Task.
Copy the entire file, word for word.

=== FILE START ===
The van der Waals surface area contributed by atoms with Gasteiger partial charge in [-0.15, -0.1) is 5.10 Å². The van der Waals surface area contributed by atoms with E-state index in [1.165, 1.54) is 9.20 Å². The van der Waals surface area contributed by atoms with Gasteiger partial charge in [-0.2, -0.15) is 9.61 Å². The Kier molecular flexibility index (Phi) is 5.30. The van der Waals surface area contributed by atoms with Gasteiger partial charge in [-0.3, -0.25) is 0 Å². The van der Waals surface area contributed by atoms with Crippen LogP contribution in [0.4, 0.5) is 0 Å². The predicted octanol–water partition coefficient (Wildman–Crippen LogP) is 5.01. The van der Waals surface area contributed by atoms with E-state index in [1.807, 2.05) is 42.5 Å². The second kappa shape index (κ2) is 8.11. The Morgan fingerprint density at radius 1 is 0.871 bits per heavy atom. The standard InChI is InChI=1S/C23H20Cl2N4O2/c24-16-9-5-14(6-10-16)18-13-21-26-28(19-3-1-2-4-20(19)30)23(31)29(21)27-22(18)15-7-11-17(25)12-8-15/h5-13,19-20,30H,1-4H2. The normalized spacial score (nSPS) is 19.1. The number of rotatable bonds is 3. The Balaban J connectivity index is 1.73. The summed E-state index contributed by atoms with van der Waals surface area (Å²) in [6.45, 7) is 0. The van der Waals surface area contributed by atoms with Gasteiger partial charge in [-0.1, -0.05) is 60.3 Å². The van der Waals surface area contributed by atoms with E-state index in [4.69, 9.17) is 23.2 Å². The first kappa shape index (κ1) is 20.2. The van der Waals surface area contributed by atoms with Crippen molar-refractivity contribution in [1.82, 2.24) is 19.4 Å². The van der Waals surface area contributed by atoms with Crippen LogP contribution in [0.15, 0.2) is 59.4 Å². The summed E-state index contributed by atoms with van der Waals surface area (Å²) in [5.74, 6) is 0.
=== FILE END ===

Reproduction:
The van der Waals surface area contributed by atoms with Gasteiger partial charge in [-0.15, -0.1) is 5.10 Å². The van der Waals surface area contributed by atoms with E-state index in [1.165, 1.54) is 9.20 Å². The van der Waals surface area contributed by atoms with Gasteiger partial charge in [-0.2, -0.15) is 9.61 Å². The Kier molecular flexibility index (Phi) is 5.30. The van der Waals surface area contributed by atoms with Gasteiger partial charge in [-0.3, -0.25) is 0 Å². The van der Waals surface area contributed by atoms with Crippen LogP contribution in [0.4, 0.5) is 0 Å². The predicted octanol–water partition coefficient (Wildman–Crippen LogP) is 5.01. The van der Waals surface area contributed by atoms with E-state index in [1.807, 2.05) is 42.5 Å². The second kappa shape index (κ2) is 8.11. The Morgan fingerprint density at radius 1 is 0.871 bits per heavy atom. The standard InChI is InChI=1S/C23H20Cl2N4O2/c24-16-9-5-14(6-10-16)18-13-21-26-28(19-3-1-2-4-20(19)30)23(31)29(21)27-22(18)15-7-11-17(25)12-8-15/h5-13,19-20,30H,1-4H2. The normalized spacial score (nSPS) is 19.1. The number of rotatable bonds is 3. The Balaban J connectivity index is 1.73. The summed E-state index contributed by atoms with van der Waals surface area (Å²) in [6.45, 7) is 0. The van der Waals surface area contributed by atoms with Gasteiger partial charge in [-0.1, -0.05) is 60.3 Å². The van der Waals surface area contributed by atoms with E-state index in [4.69, 9.17) is 23.2 Å². The first kappa shape index (κ1) is 20.2. The van der Waals surface area contributed by atoms with Crippen molar-refractivity contribution in [1.82, 2.24) is 19.4 Å². The van der Waals surface area contributed by atoms with Crippen LogP contribution in [0.15, 0.2) is 59.4 Å². The summed E-state index contributed by atoms with van der Waals surface area (Å²) in [5.74, 6) is 0.